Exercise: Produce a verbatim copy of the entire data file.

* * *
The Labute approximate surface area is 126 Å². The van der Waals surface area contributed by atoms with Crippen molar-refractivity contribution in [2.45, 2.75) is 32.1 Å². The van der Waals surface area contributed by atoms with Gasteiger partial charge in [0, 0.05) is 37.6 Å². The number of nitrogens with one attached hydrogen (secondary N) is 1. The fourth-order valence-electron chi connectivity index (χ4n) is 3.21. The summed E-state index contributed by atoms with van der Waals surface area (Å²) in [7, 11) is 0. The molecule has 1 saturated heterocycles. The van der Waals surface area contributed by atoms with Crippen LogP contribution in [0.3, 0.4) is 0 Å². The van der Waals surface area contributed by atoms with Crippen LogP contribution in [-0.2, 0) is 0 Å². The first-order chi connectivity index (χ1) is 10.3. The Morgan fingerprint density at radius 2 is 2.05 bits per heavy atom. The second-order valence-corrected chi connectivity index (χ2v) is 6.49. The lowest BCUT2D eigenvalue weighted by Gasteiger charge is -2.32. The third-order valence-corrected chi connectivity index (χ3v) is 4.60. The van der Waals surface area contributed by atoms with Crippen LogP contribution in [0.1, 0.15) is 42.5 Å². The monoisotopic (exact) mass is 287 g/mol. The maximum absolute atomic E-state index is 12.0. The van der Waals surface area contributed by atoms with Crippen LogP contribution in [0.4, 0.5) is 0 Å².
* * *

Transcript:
The Labute approximate surface area is 126 Å². The van der Waals surface area contributed by atoms with Crippen molar-refractivity contribution in [2.45, 2.75) is 32.1 Å². The van der Waals surface area contributed by atoms with Gasteiger partial charge in [0, 0.05) is 37.6 Å². The number of nitrogens with one attached hydrogen (secondary N) is 1. The fourth-order valence-electron chi connectivity index (χ4n) is 3.21. The summed E-state index contributed by atoms with van der Waals surface area (Å²) in [7, 11) is 0. The molecule has 1 saturated heterocycles. The van der Waals surface area contributed by atoms with Crippen LogP contribution in [0.3, 0.4) is 0 Å². The van der Waals surface area contributed by atoms with Crippen LogP contribution in [-0.2, 0) is 0 Å². The first-order chi connectivity index (χ1) is 10.3. The Morgan fingerprint density at radius 2 is 2.05 bits per heavy atom. The second-order valence-corrected chi connectivity index (χ2v) is 6.49. The lowest BCUT2D eigenvalue weighted by Gasteiger charge is -2.32. The third-order valence-corrected chi connectivity index (χ3v) is 4.60. The van der Waals surface area contributed by atoms with Crippen LogP contribution in [0.1, 0.15) is 42.5 Å². The monoisotopic (exact) mass is 287 g/mol. The maximum absolute atomic E-state index is 12.0. The van der Waals surface area contributed by atoms with Crippen LogP contribution in [0.4, 0.5) is 0 Å².